• 4 minutes Oil Price Editorial: Beware Of Saudi Oil Tanker Sabotage Stories
  • 7 minutes Mueller Report Brings Into Focus Obama's Attempted Coup Against Trump
  • 11 minutes Magic of Shale: EXPORTS!! Crude Exporters Navigate Gulf Coast Terminal Constraints
  • 14 minutes Wonders of Shale- Gas,bringing investments and jobs to the US
  • 22 mins Why is Strait of Hormuz the World's Most Important Oil Artery
  • 2 hours Level-Headed Analysis of the Future of U.S. Shale Oil Industry
  • 10 hours Struggle For Supremacy: Kremlin Condemns Alleged U.S. Ultimatum To Turkey Over Missile Deal
  • 8 hours Another surprise 'build'
  • 7 hours Trump bogged down in Mideast quagmire. US spent $Trillions, lost Thousands of lives, and lost goodwill. FOR WHAT? US interests ? WHAT INTEREST ? . . . . China greatest threat next 50 years.
  • 3 hours Apple Bid To Buy Tesla in 2013 For $240 a Share
  • 7 hours CLIMATE PANIC! ELEVENTY!!! "250,000 people die a year due to the climate crisis"
  • 6 hours California's Oil Industry Collapses Despite Shale Boom
  • 7 hours IMO 2020 could create fierce competition for scarce water resources
  • 7 hours IMO2020 To scrub or not to scrub
  • 15 hours Solar Cheaper than Coal
  • 12 hours Compensation For A Trade War: Argentina’s Financial Crisis Creates An Opportunity For China
  • 8 hours Global Warming Making The Rich Richer
Alt Text

As Diesel Dies, One Commodity Is Crashing

Platinum futures plunged to 14…

Alt Text

Investors Return To Plowing Money Into Commodities

Commodities are trending once again…

Alt Text

Miners Are Looking To Ramp Up Lithium Production

Lithium prices have withstood all…

Dave Forest

Dave Forest

Dave is Managing Geologist of the Pierce Points Daily E-Letter.

More Info

Trending Discussions

Bad News For Miners: Cash Strapped Governments Up Royalties

Governments in resource-rich nations worldwide are still scrambling to adjust to lower commodities prices. With officials in a number of countries making significant moves this week to fix their finances — one way or another.

The trend toward government sales of resource assets continued. With Russia publishing guidelines for a planned sale of a 19.5% stake in state-owned oil and gas firm Rosneft.

But not all governments have assets to sell to raise cash. And some countries are looking to fill their coffers by raising royalties on mining projects.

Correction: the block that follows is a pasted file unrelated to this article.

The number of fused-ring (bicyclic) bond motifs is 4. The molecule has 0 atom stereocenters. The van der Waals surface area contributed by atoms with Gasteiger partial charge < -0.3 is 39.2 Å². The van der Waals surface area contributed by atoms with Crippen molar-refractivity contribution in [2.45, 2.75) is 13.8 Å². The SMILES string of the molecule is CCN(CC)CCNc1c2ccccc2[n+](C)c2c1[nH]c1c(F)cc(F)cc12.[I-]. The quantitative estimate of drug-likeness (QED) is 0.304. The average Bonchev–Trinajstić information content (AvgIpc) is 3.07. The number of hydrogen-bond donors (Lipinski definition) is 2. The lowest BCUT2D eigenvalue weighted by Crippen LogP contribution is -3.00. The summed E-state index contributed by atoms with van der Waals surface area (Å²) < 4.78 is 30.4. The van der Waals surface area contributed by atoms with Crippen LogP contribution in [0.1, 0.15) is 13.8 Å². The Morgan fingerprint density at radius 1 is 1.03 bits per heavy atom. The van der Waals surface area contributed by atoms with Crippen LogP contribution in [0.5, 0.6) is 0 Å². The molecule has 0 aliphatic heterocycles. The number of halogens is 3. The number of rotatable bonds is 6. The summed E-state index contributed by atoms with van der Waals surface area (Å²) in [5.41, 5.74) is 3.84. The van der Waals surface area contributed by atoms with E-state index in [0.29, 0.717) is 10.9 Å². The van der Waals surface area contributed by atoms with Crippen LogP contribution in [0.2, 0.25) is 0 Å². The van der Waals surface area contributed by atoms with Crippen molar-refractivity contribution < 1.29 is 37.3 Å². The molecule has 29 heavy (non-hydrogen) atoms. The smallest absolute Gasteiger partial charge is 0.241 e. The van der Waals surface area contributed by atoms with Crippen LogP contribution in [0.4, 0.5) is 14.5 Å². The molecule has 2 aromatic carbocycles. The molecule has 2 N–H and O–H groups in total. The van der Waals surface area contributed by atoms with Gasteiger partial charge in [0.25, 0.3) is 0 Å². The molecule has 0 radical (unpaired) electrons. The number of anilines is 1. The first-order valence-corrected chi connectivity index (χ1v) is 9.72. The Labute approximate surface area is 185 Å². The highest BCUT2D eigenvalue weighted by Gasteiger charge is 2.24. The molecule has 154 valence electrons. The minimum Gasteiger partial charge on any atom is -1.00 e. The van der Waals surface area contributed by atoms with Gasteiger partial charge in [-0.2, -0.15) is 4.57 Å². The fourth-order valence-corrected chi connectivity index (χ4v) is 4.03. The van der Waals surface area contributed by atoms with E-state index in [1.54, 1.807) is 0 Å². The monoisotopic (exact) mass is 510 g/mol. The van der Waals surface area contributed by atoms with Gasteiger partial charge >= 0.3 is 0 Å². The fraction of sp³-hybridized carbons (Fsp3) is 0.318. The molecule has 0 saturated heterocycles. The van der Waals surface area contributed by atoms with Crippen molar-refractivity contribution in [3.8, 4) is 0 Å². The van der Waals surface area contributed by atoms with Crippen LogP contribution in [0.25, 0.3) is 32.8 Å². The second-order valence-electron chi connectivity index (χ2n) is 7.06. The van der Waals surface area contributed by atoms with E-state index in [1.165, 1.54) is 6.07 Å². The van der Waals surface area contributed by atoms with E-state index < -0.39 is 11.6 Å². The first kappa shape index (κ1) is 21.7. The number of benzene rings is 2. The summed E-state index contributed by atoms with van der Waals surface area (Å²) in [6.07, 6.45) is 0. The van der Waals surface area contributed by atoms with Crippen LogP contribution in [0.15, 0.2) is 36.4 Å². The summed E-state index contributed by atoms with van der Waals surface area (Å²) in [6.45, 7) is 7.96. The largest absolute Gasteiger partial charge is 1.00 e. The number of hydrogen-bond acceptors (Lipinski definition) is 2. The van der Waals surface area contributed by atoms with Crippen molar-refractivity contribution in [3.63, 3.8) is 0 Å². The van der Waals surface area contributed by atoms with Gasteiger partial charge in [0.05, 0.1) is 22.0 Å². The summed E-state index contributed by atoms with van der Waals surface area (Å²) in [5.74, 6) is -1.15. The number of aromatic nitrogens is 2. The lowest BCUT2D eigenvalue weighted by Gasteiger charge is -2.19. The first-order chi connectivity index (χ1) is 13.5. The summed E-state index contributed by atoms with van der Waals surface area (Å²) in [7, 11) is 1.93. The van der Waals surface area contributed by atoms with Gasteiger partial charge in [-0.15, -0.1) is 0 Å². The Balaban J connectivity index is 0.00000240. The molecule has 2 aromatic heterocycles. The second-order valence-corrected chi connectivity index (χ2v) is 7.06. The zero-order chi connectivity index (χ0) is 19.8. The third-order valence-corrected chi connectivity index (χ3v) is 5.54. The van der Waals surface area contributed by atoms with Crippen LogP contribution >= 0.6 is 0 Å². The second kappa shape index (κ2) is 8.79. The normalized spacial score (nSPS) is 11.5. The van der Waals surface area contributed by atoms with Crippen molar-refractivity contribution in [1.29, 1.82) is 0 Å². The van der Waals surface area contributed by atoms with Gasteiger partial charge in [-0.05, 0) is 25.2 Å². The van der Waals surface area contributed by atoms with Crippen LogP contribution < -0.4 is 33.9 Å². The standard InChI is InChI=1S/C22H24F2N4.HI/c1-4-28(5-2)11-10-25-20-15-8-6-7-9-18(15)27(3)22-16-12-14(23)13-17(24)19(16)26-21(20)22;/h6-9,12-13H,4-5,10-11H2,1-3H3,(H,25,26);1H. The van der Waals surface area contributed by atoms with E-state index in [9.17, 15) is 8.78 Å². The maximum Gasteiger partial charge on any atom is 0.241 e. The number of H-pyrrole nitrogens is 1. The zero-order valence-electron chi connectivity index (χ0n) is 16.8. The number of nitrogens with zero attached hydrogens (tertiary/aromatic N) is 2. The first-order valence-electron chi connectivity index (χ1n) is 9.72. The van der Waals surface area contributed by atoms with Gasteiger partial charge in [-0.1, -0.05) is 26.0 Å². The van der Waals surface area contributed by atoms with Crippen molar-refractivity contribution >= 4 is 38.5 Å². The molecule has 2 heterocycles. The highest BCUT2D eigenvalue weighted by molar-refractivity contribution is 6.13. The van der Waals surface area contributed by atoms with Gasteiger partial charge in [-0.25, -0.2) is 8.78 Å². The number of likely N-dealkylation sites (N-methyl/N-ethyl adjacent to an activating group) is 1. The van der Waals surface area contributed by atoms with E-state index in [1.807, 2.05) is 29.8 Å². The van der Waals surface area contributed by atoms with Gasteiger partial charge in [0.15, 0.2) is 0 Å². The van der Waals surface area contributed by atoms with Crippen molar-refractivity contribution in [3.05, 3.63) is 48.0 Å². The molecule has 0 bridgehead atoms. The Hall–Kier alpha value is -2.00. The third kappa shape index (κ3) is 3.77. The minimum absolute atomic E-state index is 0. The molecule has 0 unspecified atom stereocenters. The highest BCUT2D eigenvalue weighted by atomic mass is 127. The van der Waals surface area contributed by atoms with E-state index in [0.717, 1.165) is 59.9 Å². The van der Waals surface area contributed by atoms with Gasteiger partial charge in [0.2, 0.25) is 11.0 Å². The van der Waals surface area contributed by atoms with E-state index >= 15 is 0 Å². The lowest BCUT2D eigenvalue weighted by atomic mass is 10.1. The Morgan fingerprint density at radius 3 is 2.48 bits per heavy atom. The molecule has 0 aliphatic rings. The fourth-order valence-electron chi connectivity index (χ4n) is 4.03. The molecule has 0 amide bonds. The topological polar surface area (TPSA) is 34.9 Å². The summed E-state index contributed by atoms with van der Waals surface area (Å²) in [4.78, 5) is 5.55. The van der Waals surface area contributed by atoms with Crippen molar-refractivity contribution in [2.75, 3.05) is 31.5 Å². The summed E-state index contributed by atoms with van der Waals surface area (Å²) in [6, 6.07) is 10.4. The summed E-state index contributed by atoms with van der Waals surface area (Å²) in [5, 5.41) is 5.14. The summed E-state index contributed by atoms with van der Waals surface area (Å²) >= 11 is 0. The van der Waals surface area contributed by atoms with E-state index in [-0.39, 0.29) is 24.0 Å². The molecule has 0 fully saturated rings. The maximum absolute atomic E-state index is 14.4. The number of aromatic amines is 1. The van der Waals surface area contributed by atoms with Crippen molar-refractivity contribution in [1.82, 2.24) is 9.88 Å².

One of those is Indonesia. Which announced Sunday that it is going ahead with an across-the-board rise in royalty rates for all metals produced in the country.

A spokesman for Indonesia’s Energy Ministry told reporters that royalties on gold will rise most significantly — jumping to 3.75%, from a former 1%. Silver will rise to 3.25%, from 1%, and nickel will jump to 2%, from a former 0.9%.

The good news for miners is that royalties on copper — one of Indonesia’s key mining products — are only rising slightly. To 4%, from a former 3.75%.

At the same time, officials in the Philippines are looking to use a similar strategy to boost revenue. With that country’s senate introducing a bill Monday to raise mining royalties to 10% of gross revenues.

The measure would reportedly apply to all types of mines. With the bill also specifying that the government could take a 55% share of adjusted revenues — if such an amount was greater than the 10% off-the-top royalty. Related: Trump vs Clinton: How Will Energy Fare?

These rates look significantly more onerous than the Philippines’ current fiscal regime. Where the government receives 50% of mining profits, after expenses are deducted.

The news wasn’t completely bad for miners on the royalty front this week however. With the government of Saskatchewan, Canada saying it is “slowing” a review of potential royalty hikes for the potash sector.

The review had been announced last year as part of the provincial budget. With the aim of increasing the government’s take from the potash sector.

But officials acknowledged that with fertilizer prices falling (just this week it emerged that international suppliers are signing deals at 10-year low prices), this is a bad time to raise rates. With Economy Minister Bill Boyd saying, “We don’t think that any changes in the royalty structure would be a good idea given where we’re at in the marketplace.”

That’s a refreshing recognition of realities in the sector by officials. Watch to see which way other resource-intensive nations go for royalties and other taxes –up or down — as they try to fix their finances.

Here’s to the royal treatment.

By Dave Forest

More Top Reads From Oilprice.com:




Download The Free Oilprice App Today

Back to homepage

Trending Discussions


Leave a comment

Leave a comment




Oilprice - The No. 1 Source for Oil & Energy News